On admission to hospital, the child presented with fever, dyspnea, tachypnea, candidal stomatitis and dental caries, symptoms of bronchial obstruction and disseminated bilateral fine rales on auscultation as well as hepatomegaly. In gasometry hypoxemia, desaturation and hypocapnia were found (pO2: 52.3 mm Hg, sO2: 82.0%, pCO2: 30.4 mm Hg, respectively). Laboratory tests revealed pancytopenia (leukopenia — WBC 0.16 × 103/μL, anemia — HGB 8.6 g/dL, RBC 3.02 × 106/μL, thrombocytopenia 17.0 × 103/μL), lymphopenia 0.002 × 103/μL (12.5%) in peripheral blood smear, significantly elevated markers of inflammation (C-reactive protein 39.19 mg/dL, procalcitonin > 0.5 ng/mL, ferritin 158.2 ng/mL, d-dimer 1.84 mg/L) and a high EBV-DNA load in peripheral blood (9.11 × 104 copies/mL). In peripheral blood lymphocyte flow cytometric immunophenotyping, decreased absolute count and relative number of B, T CD4 and CD8 as well as NK cells were revealed. On a chest radiograph, disseminated bilateral patchy and stranded parenchymal and interstitial infiltrations with blurred borders of the heart shape and the diaphragm were present (Fig. 1). HRCT (high-resolution computed tomography) imaging showed massive confluent patchy opacities in both lungs, with irregular cavities indicating a decay of the lung parenchyma, accompanied by fibrosis and dilation of the peripheral portions of the bronchi and mediastinal lymphadenopathy (Fig. 2). Infections with respiratory syncytial virus (RSV) A and B, rhinovirus A and B, adenovirus, metapneumovirus, influenza A (including A H1N1) and B viruses, parainfluenza 1, 2 and 3 viruses, coronavirus OC43 and 229E, Mycoplasma pneumoniae, Chlamydophila pneumoniae, Legionella pneumophila and Pneumocystis jiroveci were excluded on negative PCR examinations of tracheal aspirate samples and infection with human immunodeficiency virus (HIV) was excluded on a negative ELISA test of peripheral blood. Sputum and blood cultures did not show any pathological bacterial flora. Despite intensive, multiple drug therapy with aciclovir, antibiotics (ciprofloxacin, vancomycin), trimethoprim/sulfamethoxazole, antifungal agent (fluconazole), immunoglobulins and systemic corticosteroids, deterioration of the child’s state and development of the respiratory and circulatory insufficiency were observed. The patient died in the pediatric anesthesiology and intensive care unit because of multiorgan failure.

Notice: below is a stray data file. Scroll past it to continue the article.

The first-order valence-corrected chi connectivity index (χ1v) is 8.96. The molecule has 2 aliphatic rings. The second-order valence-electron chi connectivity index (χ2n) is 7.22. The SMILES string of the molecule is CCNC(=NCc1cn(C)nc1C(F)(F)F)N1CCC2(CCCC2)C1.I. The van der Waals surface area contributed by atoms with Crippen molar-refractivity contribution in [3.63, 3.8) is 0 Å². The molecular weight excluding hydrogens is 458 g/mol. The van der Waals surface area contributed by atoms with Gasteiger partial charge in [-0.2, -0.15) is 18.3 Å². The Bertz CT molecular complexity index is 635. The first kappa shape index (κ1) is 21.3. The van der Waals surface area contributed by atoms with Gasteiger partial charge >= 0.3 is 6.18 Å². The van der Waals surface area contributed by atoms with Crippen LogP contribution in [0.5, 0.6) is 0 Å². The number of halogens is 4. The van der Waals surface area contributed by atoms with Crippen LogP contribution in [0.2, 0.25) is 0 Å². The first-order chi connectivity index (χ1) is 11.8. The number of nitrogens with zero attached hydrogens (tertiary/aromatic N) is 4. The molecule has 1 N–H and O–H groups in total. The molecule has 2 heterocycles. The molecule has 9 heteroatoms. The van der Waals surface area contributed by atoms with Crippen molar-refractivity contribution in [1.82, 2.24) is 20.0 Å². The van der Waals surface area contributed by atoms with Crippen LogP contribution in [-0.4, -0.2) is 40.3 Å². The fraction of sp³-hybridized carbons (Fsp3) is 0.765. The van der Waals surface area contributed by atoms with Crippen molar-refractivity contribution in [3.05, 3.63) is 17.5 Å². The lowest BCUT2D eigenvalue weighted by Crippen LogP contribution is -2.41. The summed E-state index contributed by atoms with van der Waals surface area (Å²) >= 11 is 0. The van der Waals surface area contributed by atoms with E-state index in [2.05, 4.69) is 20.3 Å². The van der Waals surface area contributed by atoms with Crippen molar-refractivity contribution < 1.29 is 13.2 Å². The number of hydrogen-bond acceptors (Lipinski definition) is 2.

Figure 1. Chest radiograph showing disseminated bilateral patchy and stranded parenchymal and interstitial infiltrations with blurred borders of the heart shape and the diaphragm
Figure 2. Transaxial HRCT imaging of the chest showing massive confluent patchy opacities in both lungs, with irregular cavities indicating collapse of the lung parenchyma, accompanied by fibrosis and dilation of the peripheral portions of the bronchi and mediastinal lymphadenopathy
Impaired immune control of the infection resulting from primary immune deficiencies may lead to significant EBV-related clinical pathology, including a life-threatening primary infection and EBV-associated lymphoproliferative disorders .